Presidents That Have Reduced The Federal Debt

Update – 6 Mar 2009 @ 8:05pm : History Of The Federal Debt – I found data on the yearly federal debt amount from 1791 through present day

Frontline recently had an episode called Ten Trillion and Counting, about the federal government’s debt, which is now over $11 trillion. This made me wonder, when was the last time the federal debt went down year over year? To figure this out I looked at the Federal Debt at the End of Year: 1940–2008 XLS spreadsheet. This information is also available from the 2009 Budget Historical Tables PDF on pages 127 and 128.

Since 1940 the federal debt has only dropped year over year five times: 1947 (by 13.8 billion), 1948 (by 5.1 billion), 1951 (by 1.5 billion), 1956 (by 1.6 billion) and 1957 (by 0.4 billion). In the last 70 years we’ve only reduced the federal debt 7% percent of the time. It’s been more than 50 years since the last time the federal debt was reduced.

The first three times the debt was paid down (1947, 1948 and 1951) Harry S. Truman was President. Perhaps he was serious about his The Buck Stops Here sign. The two most recent years the debt was reduced (1956 and 1957) were under President Dwight D. Eisenhower.

Every President (and Congress) since 1957 has added to the federal debt. Makes you wonder when, or if, this trend will ever turn around.

15 Comments

  1. At this point I don’t think they have a choice but to turn it around. We’ve basically reached the end of the road with the debt and the deficit spending, etc.

    The question is only how is the turn around going to happen.

  2. One of the things that worries me about the whole thing is how much America owes China, as it means they won’t do much to help with the human rights situation there and in Tibet as they don’t want to upset them.

  3. There are many specific details about the federal debt that could be a concern, I was just looking to see when they last time was that we actually paid it down.

  4. Analyzing the debt in current dollar terms paints a highly inaccurate picture of the Federal Government’s finances. Just as prices across time cannot be compared without adjustment, nor can government deficits or debt. That is why government debt is almost always compared to GDP, the overall size of the economy, in a given year. By doing this one factors out inflation. Those same tables you mention prominently feature government debts and deficits a percentage of GDP. When looked at in this way, debt as a percentage of the value of all the good produced in the US economy in a given year, the Federal Government steadily reduced the debt almost every year until 1982, the year of Ronald Reagan became president. Increased defense spending and reduced taxes leading massive deficits and increased debt in both dollar terms and as a % of GDP. This ended a long trend of debt reduction that began immediately following WWII and began a new trend of ballooning deficits and ever increasing debt. For a few years at the end of the Clinton administration we once again paid down debt, as opposed to increasing it. However, George W. Bush quickly put an end to this and added trillions of dollars to our debt and increased its size in relation to GDP. Unfortunately, Obama’s plans as laid out in his budget proposal will only increase our debt to GDP ratio, even in the 5-10 year range when the current financial crisis is no longer an excuse.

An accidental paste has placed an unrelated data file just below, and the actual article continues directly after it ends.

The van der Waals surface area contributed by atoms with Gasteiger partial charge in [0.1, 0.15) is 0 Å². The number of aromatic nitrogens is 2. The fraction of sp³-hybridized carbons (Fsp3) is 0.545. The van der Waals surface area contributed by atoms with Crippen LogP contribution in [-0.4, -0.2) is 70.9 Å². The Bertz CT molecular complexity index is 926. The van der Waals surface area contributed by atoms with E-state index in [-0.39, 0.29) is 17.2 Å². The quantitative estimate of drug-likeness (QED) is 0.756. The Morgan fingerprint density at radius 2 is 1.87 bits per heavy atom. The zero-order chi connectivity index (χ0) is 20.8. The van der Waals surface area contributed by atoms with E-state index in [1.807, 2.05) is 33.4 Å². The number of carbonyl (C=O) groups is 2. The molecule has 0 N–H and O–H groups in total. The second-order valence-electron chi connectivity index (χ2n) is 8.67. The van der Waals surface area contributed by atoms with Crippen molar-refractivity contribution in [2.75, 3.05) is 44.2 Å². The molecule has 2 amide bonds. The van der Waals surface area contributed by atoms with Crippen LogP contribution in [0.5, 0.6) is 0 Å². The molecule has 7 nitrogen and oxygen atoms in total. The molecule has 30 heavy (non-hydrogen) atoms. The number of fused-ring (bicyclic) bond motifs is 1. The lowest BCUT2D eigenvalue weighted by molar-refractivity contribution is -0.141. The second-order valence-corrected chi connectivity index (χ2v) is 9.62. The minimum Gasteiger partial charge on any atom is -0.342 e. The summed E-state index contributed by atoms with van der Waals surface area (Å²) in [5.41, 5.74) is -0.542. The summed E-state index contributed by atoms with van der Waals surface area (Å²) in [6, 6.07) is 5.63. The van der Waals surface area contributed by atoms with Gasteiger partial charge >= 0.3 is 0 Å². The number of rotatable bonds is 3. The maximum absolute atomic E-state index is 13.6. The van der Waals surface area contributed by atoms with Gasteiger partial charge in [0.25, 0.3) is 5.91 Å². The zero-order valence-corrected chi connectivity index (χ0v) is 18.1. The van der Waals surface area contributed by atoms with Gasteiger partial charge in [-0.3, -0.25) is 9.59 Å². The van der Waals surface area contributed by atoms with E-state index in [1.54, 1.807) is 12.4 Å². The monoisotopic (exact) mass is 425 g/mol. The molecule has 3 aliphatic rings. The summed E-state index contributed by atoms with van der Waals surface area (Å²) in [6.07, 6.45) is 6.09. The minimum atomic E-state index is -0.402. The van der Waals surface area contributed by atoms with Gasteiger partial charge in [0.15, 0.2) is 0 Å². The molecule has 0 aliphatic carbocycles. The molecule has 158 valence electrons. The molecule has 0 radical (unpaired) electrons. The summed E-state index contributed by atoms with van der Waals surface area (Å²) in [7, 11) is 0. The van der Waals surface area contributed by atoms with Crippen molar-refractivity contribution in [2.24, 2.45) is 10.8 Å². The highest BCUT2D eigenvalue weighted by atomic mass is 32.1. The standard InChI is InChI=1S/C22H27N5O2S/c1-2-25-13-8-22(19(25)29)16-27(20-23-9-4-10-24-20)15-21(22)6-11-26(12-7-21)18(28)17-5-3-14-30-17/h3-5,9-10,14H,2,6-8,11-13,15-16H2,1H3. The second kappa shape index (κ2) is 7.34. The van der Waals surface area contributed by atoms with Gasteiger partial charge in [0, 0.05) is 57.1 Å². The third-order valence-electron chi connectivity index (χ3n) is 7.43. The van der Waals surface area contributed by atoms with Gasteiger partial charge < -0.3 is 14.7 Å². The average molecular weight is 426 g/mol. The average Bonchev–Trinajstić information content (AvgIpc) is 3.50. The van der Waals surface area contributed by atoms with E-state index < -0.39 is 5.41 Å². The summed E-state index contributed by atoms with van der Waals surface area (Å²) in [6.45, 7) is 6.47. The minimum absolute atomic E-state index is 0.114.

5. I don’t think that I ever claimed that this was a picture of the federal government’s finances. I just wanted to see how often the debt goes up versus how often the debt goes down, in actual amounts.

    Comparing the debt to GDP is indeed a common comparison. I’d argue that the GDP comparison does not show that the federal government steadily reduced the total debt, since the only way to reduce is to make payments against the principle. Just because someone gets a new job that increases their salary by 50% doesn’t mean that the principle on their mortgage was reduced. Their capacity to pay down/off that mortgage might have increased, but only if they haven’t already spent that 50% increase. In general the same seems to hold true for the federal government, even if their “income” increases they tend to spend it all instead of paying down their debt.

    This comparison with the GDP also breaks down when looking at future forecasts. Relating two items is fine, spending and GDP, the problem is that they only really control one: spending. We’ve got estimates and guesses, but no one really knows what the GDP will be 5 years, let alone 10. The only factor they do have control over is spending.